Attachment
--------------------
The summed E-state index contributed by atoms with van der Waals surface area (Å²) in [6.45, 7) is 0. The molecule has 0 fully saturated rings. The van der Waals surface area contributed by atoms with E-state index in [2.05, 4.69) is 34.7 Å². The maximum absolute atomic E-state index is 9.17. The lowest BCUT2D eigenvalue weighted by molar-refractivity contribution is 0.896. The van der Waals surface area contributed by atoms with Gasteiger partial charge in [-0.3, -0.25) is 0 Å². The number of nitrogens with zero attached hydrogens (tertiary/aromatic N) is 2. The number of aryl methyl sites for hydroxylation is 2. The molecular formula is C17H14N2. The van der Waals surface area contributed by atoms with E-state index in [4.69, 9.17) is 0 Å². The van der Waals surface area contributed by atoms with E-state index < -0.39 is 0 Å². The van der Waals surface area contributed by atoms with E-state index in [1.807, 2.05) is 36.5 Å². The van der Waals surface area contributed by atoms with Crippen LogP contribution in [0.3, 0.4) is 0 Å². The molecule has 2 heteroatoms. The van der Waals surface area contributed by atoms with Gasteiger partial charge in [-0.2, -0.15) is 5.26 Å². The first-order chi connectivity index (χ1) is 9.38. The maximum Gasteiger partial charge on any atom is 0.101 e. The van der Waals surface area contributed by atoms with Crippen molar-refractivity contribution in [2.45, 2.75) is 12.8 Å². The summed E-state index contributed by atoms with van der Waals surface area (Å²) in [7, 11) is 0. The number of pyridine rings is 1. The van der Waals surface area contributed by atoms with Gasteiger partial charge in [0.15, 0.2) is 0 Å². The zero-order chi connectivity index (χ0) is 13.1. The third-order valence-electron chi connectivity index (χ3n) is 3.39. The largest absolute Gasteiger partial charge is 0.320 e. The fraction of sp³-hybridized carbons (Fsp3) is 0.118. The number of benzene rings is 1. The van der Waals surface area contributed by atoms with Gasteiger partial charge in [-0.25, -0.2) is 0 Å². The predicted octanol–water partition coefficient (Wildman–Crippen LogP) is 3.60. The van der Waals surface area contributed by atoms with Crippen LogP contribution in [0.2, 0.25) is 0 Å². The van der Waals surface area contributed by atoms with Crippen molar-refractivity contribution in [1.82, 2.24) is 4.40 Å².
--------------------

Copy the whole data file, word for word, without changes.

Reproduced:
The summed E-state index contributed by atoms with van der Waals surface area (Å²) in [6.45, 7) is 0. The molecule has 0 fully saturated rings. The van der Waals surface area contributed by atoms with E-state index in [2.05, 4.69) is 34.7 Å². The maximum absolute atomic E-state index is 9.17. The lowest BCUT2D eigenvalue weighted by molar-refractivity contribution is 0.896. The van der Waals surface area contributed by atoms with Gasteiger partial charge in [-0.3, -0.25) is 0 Å². The number of nitrogens with zero attached hydrogens (tertiary/aromatic N) is 2. The number of aryl methyl sites for hydroxylation is 2. The molecular formula is C17H14N2. The van der Waals surface area contributed by atoms with E-state index in [4.69, 9.17) is 0 Å². The van der Waals surface area contributed by atoms with E-state index < -0.39 is 0 Å². The van der Waals surface area contributed by atoms with E-state index in [1.807, 2.05) is 36.5 Å². The van der Waals surface area contributed by atoms with Crippen LogP contribution in [0.3, 0.4) is 0 Å². The molecule has 2 heteroatoms. The van der Waals surface area contributed by atoms with Gasteiger partial charge in [-0.2, -0.15) is 5.26 Å². The first-order chi connectivity index (χ1) is 9.38. The maximum Gasteiger partial charge on any atom is 0.101 e. The van der Waals surface area contributed by atoms with Crippen molar-refractivity contribution in [2.45, 2.75) is 12.8 Å². The summed E-state index contributed by atoms with van der Waals surface area (Å²) in [7, 11) is 0. The number of pyridine rings is 1. The van der Waals surface area contributed by atoms with Gasteiger partial charge in [0.15, 0.2) is 0 Å². The zero-order chi connectivity index (χ0) is 13.1. The third-order valence-electron chi connectivity index (χ3n) is 3.39. The largest absolute Gasteiger partial charge is 0.320 e. The fraction of sp³-hybridized carbons (Fsp3) is 0.118. The number of benzene rings is 1. The van der Waals surface area contributed by atoms with Gasteiger partial charge in [-0.25, -0.2) is 0 Å². The predicted octanol–water partition coefficient (Wildman–Crippen LogP) is 3.60. The van der Waals surface area contributed by atoms with Crippen LogP contribution in [0.2, 0.25) is 0 Å². The van der Waals surface area contributed by atoms with Crippen molar-refractivity contribution in [1.82, 2.24) is 4.40 Å².